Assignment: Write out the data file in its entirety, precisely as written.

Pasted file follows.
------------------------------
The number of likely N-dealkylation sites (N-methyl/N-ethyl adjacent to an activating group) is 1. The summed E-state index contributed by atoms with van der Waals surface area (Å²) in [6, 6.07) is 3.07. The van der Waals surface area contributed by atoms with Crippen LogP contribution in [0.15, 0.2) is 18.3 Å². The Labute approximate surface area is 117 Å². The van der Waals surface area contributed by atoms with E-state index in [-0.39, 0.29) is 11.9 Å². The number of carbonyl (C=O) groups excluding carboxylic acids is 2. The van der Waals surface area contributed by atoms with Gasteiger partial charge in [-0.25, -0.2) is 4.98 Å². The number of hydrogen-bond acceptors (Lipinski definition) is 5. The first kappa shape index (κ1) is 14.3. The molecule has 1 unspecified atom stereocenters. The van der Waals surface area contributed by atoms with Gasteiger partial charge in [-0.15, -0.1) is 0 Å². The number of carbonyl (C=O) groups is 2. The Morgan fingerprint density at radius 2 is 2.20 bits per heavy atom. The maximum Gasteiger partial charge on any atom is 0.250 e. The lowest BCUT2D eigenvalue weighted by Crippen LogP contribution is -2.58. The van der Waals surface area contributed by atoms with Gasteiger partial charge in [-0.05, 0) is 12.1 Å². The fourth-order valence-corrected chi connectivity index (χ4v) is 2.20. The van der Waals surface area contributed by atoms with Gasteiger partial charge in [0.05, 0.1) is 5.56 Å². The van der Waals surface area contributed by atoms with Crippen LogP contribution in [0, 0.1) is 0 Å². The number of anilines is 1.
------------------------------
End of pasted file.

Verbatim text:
The number of likely N-dealkylation sites (N-methyl/N-ethyl adjacent to an activating group) is 1. The summed E-state index contributed by atoms with van der Waals surface area (Å²) in [6, 6.07) is 3.07. The van der Waals surface area contributed by atoms with Crippen LogP contribution in [0.15, 0.2) is 18.3 Å². The Labute approximate surface area is 117 Å². The van der Waals surface area contributed by atoms with E-state index in [-0.39, 0.29) is 11.9 Å². The number of carbonyl (C=O) groups excluding carboxylic acids is 2. The van der Waals surface area contributed by atoms with Gasteiger partial charge in [-0.25, -0.2) is 4.98 Å². The number of hydrogen-bond acceptors (Lipinski definition) is 5. The first kappa shape index (κ1) is 14.3. The molecule has 1 unspecified atom stereocenters. The van der Waals surface area contributed by atoms with Gasteiger partial charge in [-0.15, -0.1) is 0 Å². The number of carbonyl (C=O) groups is 2. The Morgan fingerprint density at radius 2 is 2.20 bits per heavy atom. The maximum Gasteiger partial charge on any atom is 0.250 e. The lowest BCUT2D eigenvalue weighted by Crippen LogP contribution is -2.58. The van der Waals surface area contributed by atoms with Gasteiger partial charge in [-0.05, 0) is 12.1 Å². The fourth-order valence-corrected chi connectivity index (χ4v) is 2.20. The van der Waals surface area contributed by atoms with Gasteiger partial charge in [0.05, 0.1) is 5.56 Å². The van der Waals surface area contributed by atoms with Crippen LogP contribution in [0, 0.1) is 0 Å². The number of anilines is 1.